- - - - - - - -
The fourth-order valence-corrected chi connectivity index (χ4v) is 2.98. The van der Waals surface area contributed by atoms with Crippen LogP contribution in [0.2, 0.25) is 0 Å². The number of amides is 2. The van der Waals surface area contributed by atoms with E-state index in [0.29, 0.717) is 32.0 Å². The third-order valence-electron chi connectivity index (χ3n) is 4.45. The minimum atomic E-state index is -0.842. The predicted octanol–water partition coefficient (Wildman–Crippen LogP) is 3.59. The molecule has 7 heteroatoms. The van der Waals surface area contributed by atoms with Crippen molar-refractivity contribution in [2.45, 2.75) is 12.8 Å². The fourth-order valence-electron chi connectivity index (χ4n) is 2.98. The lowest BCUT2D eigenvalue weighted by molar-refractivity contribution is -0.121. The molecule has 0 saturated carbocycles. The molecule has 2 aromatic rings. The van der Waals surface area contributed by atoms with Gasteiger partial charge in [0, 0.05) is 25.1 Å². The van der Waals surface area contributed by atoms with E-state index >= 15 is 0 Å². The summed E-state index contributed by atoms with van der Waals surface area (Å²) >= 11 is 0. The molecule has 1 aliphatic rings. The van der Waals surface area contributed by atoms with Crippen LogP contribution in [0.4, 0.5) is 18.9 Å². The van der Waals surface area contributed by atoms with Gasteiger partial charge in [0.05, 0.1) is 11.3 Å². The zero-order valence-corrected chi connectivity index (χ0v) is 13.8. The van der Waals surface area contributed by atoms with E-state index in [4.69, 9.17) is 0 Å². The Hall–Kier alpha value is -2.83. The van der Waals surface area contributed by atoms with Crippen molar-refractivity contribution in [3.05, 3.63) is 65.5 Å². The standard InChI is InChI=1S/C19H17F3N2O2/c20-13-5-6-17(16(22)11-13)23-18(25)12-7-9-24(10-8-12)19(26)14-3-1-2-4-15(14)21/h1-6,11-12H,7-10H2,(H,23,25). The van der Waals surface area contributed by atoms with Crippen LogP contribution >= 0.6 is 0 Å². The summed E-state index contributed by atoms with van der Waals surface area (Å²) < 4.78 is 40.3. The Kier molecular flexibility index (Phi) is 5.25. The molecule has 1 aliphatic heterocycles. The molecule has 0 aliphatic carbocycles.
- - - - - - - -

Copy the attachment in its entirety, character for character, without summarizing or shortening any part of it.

The fourth-order valence-corrected chi connectivity index (χ4v) is 2.98. The van der Waals surface area contributed by atoms with Crippen LogP contribution in [0.2, 0.25) is 0 Å². The number of amides is 2. The van der Waals surface area contributed by atoms with E-state index in [0.29, 0.717) is 32.0 Å². The third-order valence-electron chi connectivity index (χ3n) is 4.45. The minimum atomic E-state index is -0.842. The predicted octanol–water partition coefficient (Wildman–Crippen LogP) is 3.59. The molecule has 7 heteroatoms. The van der Waals surface area contributed by atoms with Crippen molar-refractivity contribution in [2.45, 2.75) is 12.8 Å². The fourth-order valence-electron chi connectivity index (χ4n) is 2.98. The lowest BCUT2D eigenvalue weighted by molar-refractivity contribution is -0.121. The molecule has 0 saturated carbocycles. The molecule has 2 aromatic rings. The van der Waals surface area contributed by atoms with Gasteiger partial charge in [0, 0.05) is 25.1 Å². The van der Waals surface area contributed by atoms with E-state index >= 15 is 0 Å². The summed E-state index contributed by atoms with van der Waals surface area (Å²) >= 11 is 0. The molecule has 1 aliphatic rings. The van der Waals surface area contributed by atoms with Crippen LogP contribution in [0.4, 0.5) is 18.9 Å². The van der Waals surface area contributed by atoms with Gasteiger partial charge in [0.05, 0.1) is 11.3 Å². The zero-order valence-corrected chi connectivity index (χ0v) is 13.8. The van der Waals surface area contributed by atoms with E-state index in [4.69, 9.17) is 0 Å². The Hall–Kier alpha value is -2.83. The van der Waals surface area contributed by atoms with Crippen molar-refractivity contribution in [3.05, 3.63) is 65.5 Å². The standard InChI is InChI=1S/C19H17F3N2O2/c20-13-5-6-17(16(22)11-13)23-18(25)12-7-9-24(10-8-12)19(26)14-3-1-2-4-15(14)21/h1-6,11-12H,7-10H2,(H,23,25). The van der Waals surface area contributed by atoms with Crippen LogP contribution >= 0.6 is 0 Å². The summed E-state index contributed by atoms with van der Waals surface area (Å²) < 4.78 is 40.3. The Kier molecular flexibility index (Phi) is 5.25. The molecule has 1 aliphatic heterocycles. The molecule has 0 aliphatic carbocycles.